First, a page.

Blair Bunting Compares a Pre- and Post-COVID Shoot, Both Featuring NBA Stars
Has COVID-19 impacted the look of advertising campaigns?
This is the question Blair Bunting posed to himself on his recent blog comparing two shoots with similar subjects that happened at very different points in time. Both shoots featured an NBA player — C.J. McCollum for the first and Stephen Curry for the second — but the former happened last year, when the world was wide open, and the latter took place this past summer. In contrasting the two assignments, Blair answered his own question:
Maybe — but probably not by as much as you might think. What is impacted, however, is the way that a commercial photography set operates for the foreseeable future.
The C.J. shoot was mid-2019 in China and the Curry shoot was in California over the summer. The C.J. job was a client in China that found me in the Comm Arts Photo Annual and has tried on a couple occasions to have me shoot in Beijing. The Curry shoot was for an ad agency in the U.S. that actually found my work from an automotive image I shot.
Both athletes I have worked with a number of times. For C.J., this was our first photoshoot. For Steph, this was our second.
View the final images and you’ll find no discernible differences. High quality portraiture and action shots that’ve been given the postproduction treatment in preparation for canvassing a billboard. What is different, as Blair makes clear, is the way the images were put together. The C.J. shoot took place in normal times — and in a different country — so there were 60 people on set. The Steph shoot happened a few months back, so there were four people in the studio.
For C.J.’s photoshoot, we had an entire arena closed down and had a 15-man construction team brought in. They managed to build walls and locations so that we could keep up with a very demanding shot list and pivot from one set to another.
Since I was in China, I also needed multiple translators to give direction to the various crews that were building and striking each set as we progressed. The photoshoot of Stephen Curry was vastly different in that the complexity of the shot schedule and postproduction approach enabled us to dramatically reduce crew. The client had commissioned three images for the entire campaign, compared to 30 for C.J.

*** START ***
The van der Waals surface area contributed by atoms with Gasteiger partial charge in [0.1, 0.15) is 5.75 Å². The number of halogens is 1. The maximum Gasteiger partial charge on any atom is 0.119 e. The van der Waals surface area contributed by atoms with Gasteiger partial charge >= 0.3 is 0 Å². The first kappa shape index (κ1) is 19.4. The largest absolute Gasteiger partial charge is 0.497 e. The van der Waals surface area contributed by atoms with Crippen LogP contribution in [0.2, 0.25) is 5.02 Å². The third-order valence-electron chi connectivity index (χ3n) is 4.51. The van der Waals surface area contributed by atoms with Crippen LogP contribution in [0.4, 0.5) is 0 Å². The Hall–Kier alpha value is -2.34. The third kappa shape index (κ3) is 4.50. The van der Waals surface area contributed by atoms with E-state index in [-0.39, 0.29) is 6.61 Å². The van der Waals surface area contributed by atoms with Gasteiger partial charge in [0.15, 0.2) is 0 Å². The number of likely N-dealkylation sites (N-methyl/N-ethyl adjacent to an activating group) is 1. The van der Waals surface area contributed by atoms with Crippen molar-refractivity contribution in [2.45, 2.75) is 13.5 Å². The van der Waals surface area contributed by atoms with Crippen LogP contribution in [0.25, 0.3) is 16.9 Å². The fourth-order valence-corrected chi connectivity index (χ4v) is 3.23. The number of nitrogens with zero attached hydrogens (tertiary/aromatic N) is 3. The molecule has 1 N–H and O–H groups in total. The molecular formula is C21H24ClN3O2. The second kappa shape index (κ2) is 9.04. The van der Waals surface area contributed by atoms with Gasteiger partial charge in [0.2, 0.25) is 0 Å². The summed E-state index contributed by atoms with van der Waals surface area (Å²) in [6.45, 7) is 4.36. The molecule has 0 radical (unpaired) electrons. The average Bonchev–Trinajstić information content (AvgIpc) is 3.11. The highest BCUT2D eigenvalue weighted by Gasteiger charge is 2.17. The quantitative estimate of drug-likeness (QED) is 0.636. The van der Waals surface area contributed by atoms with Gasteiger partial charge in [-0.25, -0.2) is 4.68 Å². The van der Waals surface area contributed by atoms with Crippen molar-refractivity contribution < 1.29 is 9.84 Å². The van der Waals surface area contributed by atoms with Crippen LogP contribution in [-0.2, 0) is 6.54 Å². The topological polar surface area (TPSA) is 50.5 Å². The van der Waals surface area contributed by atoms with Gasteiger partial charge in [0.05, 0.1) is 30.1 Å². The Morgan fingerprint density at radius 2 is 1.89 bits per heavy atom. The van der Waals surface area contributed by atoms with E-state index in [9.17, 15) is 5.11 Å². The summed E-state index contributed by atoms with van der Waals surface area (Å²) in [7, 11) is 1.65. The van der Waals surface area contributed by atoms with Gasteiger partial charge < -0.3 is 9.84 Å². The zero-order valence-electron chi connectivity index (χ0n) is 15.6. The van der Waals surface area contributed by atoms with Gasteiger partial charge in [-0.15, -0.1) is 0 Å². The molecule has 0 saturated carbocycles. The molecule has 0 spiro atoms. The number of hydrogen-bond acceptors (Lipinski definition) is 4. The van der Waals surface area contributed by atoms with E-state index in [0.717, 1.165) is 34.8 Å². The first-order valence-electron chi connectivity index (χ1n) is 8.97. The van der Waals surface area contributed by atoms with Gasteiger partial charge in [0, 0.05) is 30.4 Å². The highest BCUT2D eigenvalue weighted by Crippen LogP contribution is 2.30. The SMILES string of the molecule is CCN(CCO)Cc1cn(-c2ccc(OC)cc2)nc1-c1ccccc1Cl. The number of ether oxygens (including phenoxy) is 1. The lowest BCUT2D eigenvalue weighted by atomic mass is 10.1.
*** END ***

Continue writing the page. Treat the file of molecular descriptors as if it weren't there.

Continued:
On top of this, we approached the Curry shoot knowing that we had far less time with the athlete, so we would compensate by shooting in a studio so that we could build the environment later.
Basically, Blair and his team had to figure out the best way to make the Steph images look like the image of C.J. with a fraction of the resources — labor chief among them. Usually, you’d hire local crew to assist you for a project of this nature, but for myriad reasons that was a non-starter. So, that meant the Arizona-based photographer and his assistants had to simulate the shoot ahead of time. After all, nobody wants to be on a post-COVID set longer than they need to be — least of all millionaire athletes with young families at home — so efficiency is paramount.
For the Curry photoshoot, we knew that time would be critical to getting every shot. While it would have been possible to do the photoshoot by hiring all local crew, there would have been inherent risk. To mitigate such risk, we pre-lit and practiced the shoot in Arizona with the set transitions choreographed so that the time lost in breaking down sets would be minimized.
This extra work before and during the shoot creates a lasting bond between all those that are a part of the skeleton crew. Whereas it’s easy to get lost on a set of dozens, it’s impossible when the group is so tiny and everyone has multiple roles to fill.
With Curry’s shoot, I was in essence a photographer, grip, and assistant. I absolutely loved it as it made for such a strong unity on set where everyone felt just as important as the photographer. It is a view that I always hold, but it was awesome to see those on set celebrate the imagery so much.
I asked Blair what he thinks of the new setup; it’s clear from his answer that the photographer is not hellbent on landing every job out there (you don’t need to be when you work with the likes of C.J. McCollum and Steph Curry) — he’s more focused on ensuring the safety of those involved.
I think things will go back to those size shoots eventually, but I think (and hope) it is a couple years. We really need to focus 100% on safety on set and if that means a couple years of modified shoots to keep everyone safe, it will have been worth it.
See more of Blair's work at blairbunting.com.
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